Recently, I had a flip through How I Write: The Secret Lives of Authors by Dan Crowe and Phillip Oltermann, and was fascinated to learn about all the quirky rituals and specific places that help writers complete their work, and found a few inspiring. I realised that we all have quite particular ways of doing things, and in this post, I will share how I practice writing and what helps my craft be as effortless as it can be.
Where do I write?
The place where I write changes depending on what it is I am working on. If it’s a new idea, something that’s barely taken its first breath onto the page, I like to write at home, wherever home happens to be that day (I move a lot). This helps me develop the idea in a safe space, where no one can distract me from it, and the novelty of it is enough to keep me engaged.
If it’s something I’ve been working on for a while, I like to work in a crowded place, but one where no one is going to bother me — coffee shops, the library, on a plane… Because once I’m settled on an idea, I get distracted easily, so being in a public space keeps me conscious of what I’m working on. I can’t exactly scroll through Pinterest in a library where working spaces are scarce and people wander around waiting for one to open up.
How do I get started?
Coffee. Hot or iced, sweet or bitter, it doesn’t matter as long as it’s coffee. Keep it coming, but switch to decaf after 5pm.
A tidy space. I don’t like chaos on my desk, it’s distracting. I could spend an hour cleaning up my desk, taking away from my writing time, and then I’ll be too worked up about losing that time to get back to writing.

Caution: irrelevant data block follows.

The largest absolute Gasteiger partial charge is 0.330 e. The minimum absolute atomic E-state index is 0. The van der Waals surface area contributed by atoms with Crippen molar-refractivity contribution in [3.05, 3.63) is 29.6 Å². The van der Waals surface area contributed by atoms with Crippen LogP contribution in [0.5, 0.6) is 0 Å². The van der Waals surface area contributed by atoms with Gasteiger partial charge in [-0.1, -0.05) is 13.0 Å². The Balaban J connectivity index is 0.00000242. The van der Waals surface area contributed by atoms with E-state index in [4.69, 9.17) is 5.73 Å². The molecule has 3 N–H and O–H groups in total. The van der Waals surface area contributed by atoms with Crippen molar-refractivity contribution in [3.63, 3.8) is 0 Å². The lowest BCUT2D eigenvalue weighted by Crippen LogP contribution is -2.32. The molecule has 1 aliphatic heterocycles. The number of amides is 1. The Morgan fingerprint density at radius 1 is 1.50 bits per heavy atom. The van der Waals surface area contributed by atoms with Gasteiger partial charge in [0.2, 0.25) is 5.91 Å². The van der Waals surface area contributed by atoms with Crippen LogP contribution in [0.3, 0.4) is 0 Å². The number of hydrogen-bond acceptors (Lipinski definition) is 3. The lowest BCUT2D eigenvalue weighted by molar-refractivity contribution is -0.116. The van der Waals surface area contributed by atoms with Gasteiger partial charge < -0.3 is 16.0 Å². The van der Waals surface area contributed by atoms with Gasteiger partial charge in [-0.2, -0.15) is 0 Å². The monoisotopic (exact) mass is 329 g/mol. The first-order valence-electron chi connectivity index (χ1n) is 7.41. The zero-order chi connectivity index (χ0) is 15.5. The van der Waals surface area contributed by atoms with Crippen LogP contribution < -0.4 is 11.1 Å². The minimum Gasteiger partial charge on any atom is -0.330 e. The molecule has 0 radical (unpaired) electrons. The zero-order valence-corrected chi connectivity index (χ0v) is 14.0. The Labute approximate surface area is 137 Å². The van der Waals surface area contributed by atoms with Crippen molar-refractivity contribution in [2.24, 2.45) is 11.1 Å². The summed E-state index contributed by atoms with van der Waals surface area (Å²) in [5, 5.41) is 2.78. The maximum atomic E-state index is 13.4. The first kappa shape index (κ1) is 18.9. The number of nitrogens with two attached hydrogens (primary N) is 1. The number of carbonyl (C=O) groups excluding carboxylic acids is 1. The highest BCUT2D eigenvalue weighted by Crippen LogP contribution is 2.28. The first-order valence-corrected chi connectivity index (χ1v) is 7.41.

Rainy days. They always do the trick for me, although I confess I don’t know why.
How do I actually write?
I usually read what I wrote last. I end up editing most of the time before I can write something new. I like order, and I like to know I’m building on a solid foundation (as solid as a draft can be).
How much I write depends on how well I’ve prepared myself for the writing day. If I’m in the wrong place, I’m out of coffee or my desk is a mess, I probably won’t get past the 500-words mark. Even on days when everything is right, I might not get more than a sentence down. It’s not an exact science, and I try to be flexible with it, but I do get frustrated some days.
Do I write every day?
Would I like to? Yes. Is that realistic? Most certainly not for me.
Where do my ideas come from?
Fishing. Ideas come from the depths of a lake I call ‘Anywhere’. As David Lynch appropriately described it, ‘ideas are like fish, and you don’t make the fish, you catch the fish, [and] desiring and idea is like putting a bait on a hook and lowering into the water.’ An idea can strike from anything, all I have to do is pay attention to when the line is moving and reel it in.